Adult Education: in Retrospect and Prospect
This thesis shows trends and tendencies in the development of adult education during the twentieth century. The author also proposes a plan for the education of returning G.I.'s.
An Adult Educational Research Model for Developing an Evaluation System for Clergy
Formal job performance evaluation of a church's pastoral staff has been almost nonexistent in many churches. While business and education have been making strides in evaluation techniques during the past three decades, the church is just beginning to notice the need for this kind of accountability and ongoing professional development. In this research, the author applied the evaluation techniques of education to church pastoral staff members. Evaluation can be understood as both a formative process and a summative decision. The steps to planning an evaluation that will be both formative and summative are discussed. Qualifying the ministerial tasks through objective job descriptions will enable the church to quantify the job performance through evaluation. Suggestions are given for developing a ministerial evaluation instrument. In this research a model from educational evaluation was adapted for use in a local church setting. One denomination was selected to demonstrate the process of evaluation development. Denominational governments differ considerably. Therefore, the key stakeholders of the church for the chosen denomination were identified as pastors and church board members. These stakeholders were used as a "panel of experts." The Delphi technique was used to develop consensus from the participants concerning (1) the core skills of ministerial effectiveness and (2) the quality indicators to measure those core skills. This required two rounds, one for identifying the core skills and one for identifying quality indicators. Each round consisted of three surveys. The research identified seven core skills for ministerial effectiveness and a number of quality indicators to measure each core skill. The results were used to demonstrate how an evaluation tool could be developed from the data. This evaluation tool was the consensus of the panel of experts in this study. While the process is a model that could be similar for any church's "panel" of participants, the resulting core skills, quality indicators and evaluation tool would vary for each "panel".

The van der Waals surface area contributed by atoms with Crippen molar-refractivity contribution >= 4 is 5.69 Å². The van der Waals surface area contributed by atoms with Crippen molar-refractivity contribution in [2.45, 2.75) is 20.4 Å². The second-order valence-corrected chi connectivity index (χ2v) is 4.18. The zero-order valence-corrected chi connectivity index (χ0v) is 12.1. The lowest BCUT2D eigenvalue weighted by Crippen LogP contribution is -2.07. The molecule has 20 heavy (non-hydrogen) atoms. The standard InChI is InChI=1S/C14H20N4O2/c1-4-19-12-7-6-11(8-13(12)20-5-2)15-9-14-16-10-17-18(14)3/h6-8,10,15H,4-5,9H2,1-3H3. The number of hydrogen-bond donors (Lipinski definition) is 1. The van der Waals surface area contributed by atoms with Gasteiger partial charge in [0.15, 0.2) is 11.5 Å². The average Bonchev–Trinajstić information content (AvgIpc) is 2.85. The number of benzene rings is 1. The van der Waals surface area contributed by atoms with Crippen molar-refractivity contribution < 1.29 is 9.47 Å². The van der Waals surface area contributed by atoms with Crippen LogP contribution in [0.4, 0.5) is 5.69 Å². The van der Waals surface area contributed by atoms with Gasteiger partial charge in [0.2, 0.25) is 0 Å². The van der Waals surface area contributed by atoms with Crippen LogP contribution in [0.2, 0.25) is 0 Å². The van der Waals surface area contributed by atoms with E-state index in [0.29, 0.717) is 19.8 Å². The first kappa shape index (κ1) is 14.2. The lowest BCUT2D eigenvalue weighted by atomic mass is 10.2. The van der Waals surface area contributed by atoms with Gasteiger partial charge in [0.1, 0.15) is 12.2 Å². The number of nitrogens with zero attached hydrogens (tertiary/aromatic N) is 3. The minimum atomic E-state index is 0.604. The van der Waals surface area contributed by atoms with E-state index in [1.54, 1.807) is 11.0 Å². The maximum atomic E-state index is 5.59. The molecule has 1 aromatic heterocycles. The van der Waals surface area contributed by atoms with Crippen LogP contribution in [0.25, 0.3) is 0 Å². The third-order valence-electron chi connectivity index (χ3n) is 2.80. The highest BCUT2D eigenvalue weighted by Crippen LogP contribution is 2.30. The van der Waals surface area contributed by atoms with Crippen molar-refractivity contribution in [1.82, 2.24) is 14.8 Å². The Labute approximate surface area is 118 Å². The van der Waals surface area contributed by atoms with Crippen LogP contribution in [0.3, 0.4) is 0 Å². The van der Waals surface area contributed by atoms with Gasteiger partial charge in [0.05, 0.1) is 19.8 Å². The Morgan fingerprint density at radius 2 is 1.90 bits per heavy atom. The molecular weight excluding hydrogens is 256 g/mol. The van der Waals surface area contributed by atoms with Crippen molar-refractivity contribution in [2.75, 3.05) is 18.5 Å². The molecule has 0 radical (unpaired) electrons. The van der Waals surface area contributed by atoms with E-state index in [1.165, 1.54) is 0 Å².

Adult Learner Satisfaction with Web-Based Non-Credit Workforce Training.
Web-based training has become a billion dollar industry in the United States. Electronically aided learning is viewed by many companies as a cost-effective way to deliver the up-to-date, up-gradable job-related training that the industry is demanding. This study sought to examine the relationship between learners’ satisfaction with online training as it relates to learner readiness, online features, and course relevance. The population for this study was adults seeking non-credit workforce training, specifically library professionals who were involved in web-based training through the Lifelong Education @ Desktop (LE@D) program at the University of North Texas, Denton. Online methods of training are used most extensively in the area of mandatory or compliance training, in which 35 % of training is conducted mostly or completely online. The total potential library population using LE@D product to date is approximately 4,000 unique enrollments nationwide. Participants were selected from a complete list of unique LE@D users over a 90-day period. A survey instrument was sent via e-mail to 514 enrollees who had completed a recent LE@D online training course. In total, 254 participants responded to the survey. Bivariate analysis of the variables using the Pearson product-moment correlation was used to determine the occurrence and strength of a relationship between each of the three independent variables and the dependent variable in order to test the three research hypotheses. A regression model was used to explain how significantly the three independent variables, that is, online features, learner readiness, and course relevance, would have an impact on learner satisfaction. Results suggest that learner awareness of issues surrounding online features, learner readiness, and course relevance have a statistically significant impact on the overall satisfaction of the Web-based training event. As companies continue to adopt eLearning as a training investment, attention should be given to the end-users experiences. Employee responses to Web-based training are important because employee satisfaction is an indicator that a company’s training investment will result in positive outcomes.
Adult Survivors of Childhood Sexual Abuse : Characteristics of the Mother-child Relationship
This qualitative study examined the characteristics of the mother-child relationship of adult survivors of childhood sexual abuse at the time of the abuse. The study consisted of data from the McMaster Family Assessment Device (FAD), the Family of Origin Scale (FOS), and a set of structured interview questions designed by the researcher. Autonomy/intimacy concepts from the FOS examined constructs of clarity of expression, responsibility, respect, openness, acceptance of loss and separation, expression of a wide range of feelings, conflict resolution, mood and tone, and empathy.
Advance Directives in Texas: Advance Directives Act of 1999
Growth in the number of people living to very old age and progress in health care technology are creating important new challenges for our society. Among them is modern medicine's ability to extend some people's lives beyond the point where they are capable of making decisions or expressing their needs and desires, resulting in the very complex problem of knowing when to allow a person to die. In part, advance directives were created to solve this problem. Texas has been busy developing changes to existing state laws in an effort to create more "user-friendly" directives. This paper explores the history of advance directives, and discusses the details and nuances of the Texas Advance Directives Act of 1999.